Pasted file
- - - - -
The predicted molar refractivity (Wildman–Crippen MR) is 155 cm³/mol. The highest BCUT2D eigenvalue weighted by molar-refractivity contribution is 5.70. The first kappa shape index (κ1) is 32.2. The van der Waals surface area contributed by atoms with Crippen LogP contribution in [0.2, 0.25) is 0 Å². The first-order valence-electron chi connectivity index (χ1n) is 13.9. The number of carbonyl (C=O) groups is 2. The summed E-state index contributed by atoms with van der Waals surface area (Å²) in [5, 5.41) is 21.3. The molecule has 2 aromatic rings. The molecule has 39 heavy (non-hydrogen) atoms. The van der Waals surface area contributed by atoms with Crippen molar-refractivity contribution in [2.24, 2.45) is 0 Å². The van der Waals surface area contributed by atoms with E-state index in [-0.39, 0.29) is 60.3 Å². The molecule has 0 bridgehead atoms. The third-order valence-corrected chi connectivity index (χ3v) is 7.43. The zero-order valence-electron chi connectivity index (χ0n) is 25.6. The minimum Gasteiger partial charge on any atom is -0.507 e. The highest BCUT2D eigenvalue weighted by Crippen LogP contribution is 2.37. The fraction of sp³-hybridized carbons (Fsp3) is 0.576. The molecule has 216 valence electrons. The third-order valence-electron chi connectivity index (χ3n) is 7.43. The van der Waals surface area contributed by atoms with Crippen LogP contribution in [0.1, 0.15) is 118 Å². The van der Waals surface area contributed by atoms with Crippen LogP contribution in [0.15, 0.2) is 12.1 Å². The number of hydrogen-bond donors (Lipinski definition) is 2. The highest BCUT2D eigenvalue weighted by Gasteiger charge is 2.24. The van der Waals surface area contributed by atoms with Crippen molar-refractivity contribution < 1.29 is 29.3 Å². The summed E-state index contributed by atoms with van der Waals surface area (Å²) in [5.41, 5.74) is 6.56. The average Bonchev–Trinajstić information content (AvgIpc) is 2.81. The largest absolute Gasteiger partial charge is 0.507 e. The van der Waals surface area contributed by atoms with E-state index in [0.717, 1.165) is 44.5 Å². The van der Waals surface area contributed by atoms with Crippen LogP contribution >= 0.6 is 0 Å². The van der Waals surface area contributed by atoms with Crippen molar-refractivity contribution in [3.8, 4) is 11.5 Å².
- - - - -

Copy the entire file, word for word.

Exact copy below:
The predicted molar refractivity (Wildman–Crippen MR) is 155 cm³/mol. The highest BCUT2D eigenvalue weighted by molar-refractivity contribution is 5.70. The first kappa shape index (κ1) is 32.2. The van der Waals surface area contributed by atoms with Crippen LogP contribution in [0.2, 0.25) is 0 Å². The first-order valence-electron chi connectivity index (χ1n) is 13.9. The number of carbonyl (C=O) groups is 2. The summed E-state index contributed by atoms with van der Waals surface area (Å²) in [5, 5.41) is 21.3. The molecule has 2 aromatic rings. The molecule has 39 heavy (non-hydrogen) atoms. The van der Waals surface area contributed by atoms with Crippen molar-refractivity contribution in [2.24, 2.45) is 0 Å². The van der Waals surface area contributed by atoms with E-state index in [-0.39, 0.29) is 60.3 Å². The molecule has 0 bridgehead atoms. The third-order valence-corrected chi connectivity index (χ3v) is 7.43. The zero-order valence-electron chi connectivity index (χ0n) is 25.6. The minimum Gasteiger partial charge on any atom is -0.507 e. The highest BCUT2D eigenvalue weighted by Crippen LogP contribution is 2.37. The fraction of sp³-hybridized carbons (Fsp3) is 0.576. The molecule has 216 valence electrons. The third-order valence-electron chi connectivity index (χ3n) is 7.43. The van der Waals surface area contributed by atoms with Crippen LogP contribution in [0.1, 0.15) is 118 Å². The van der Waals surface area contributed by atoms with Crippen LogP contribution in [0.15, 0.2) is 12.1 Å². The number of hydrogen-bond donors (Lipinski definition) is 2. The highest BCUT2D eigenvalue weighted by Gasteiger charge is 2.24. The van der Waals surface area contributed by atoms with Crippen molar-refractivity contribution < 1.29 is 29.3 Å². The summed E-state index contributed by atoms with van der Waals surface area (Å²) in [5.41, 5.74) is 6.56. The average Bonchev–Trinajstić information content (AvgIpc) is 2.81. The largest absolute Gasteiger partial charge is 0.507 e. The van der Waals surface area contributed by atoms with E-state index in [0.717, 1.165) is 44.5 Å². The van der Waals surface area contributed by atoms with Crippen LogP contribution >= 0.6 is 0 Å². The van der Waals surface area contributed by atoms with Crippen molar-refractivity contribution in [3.8, 4) is 11.5 Å².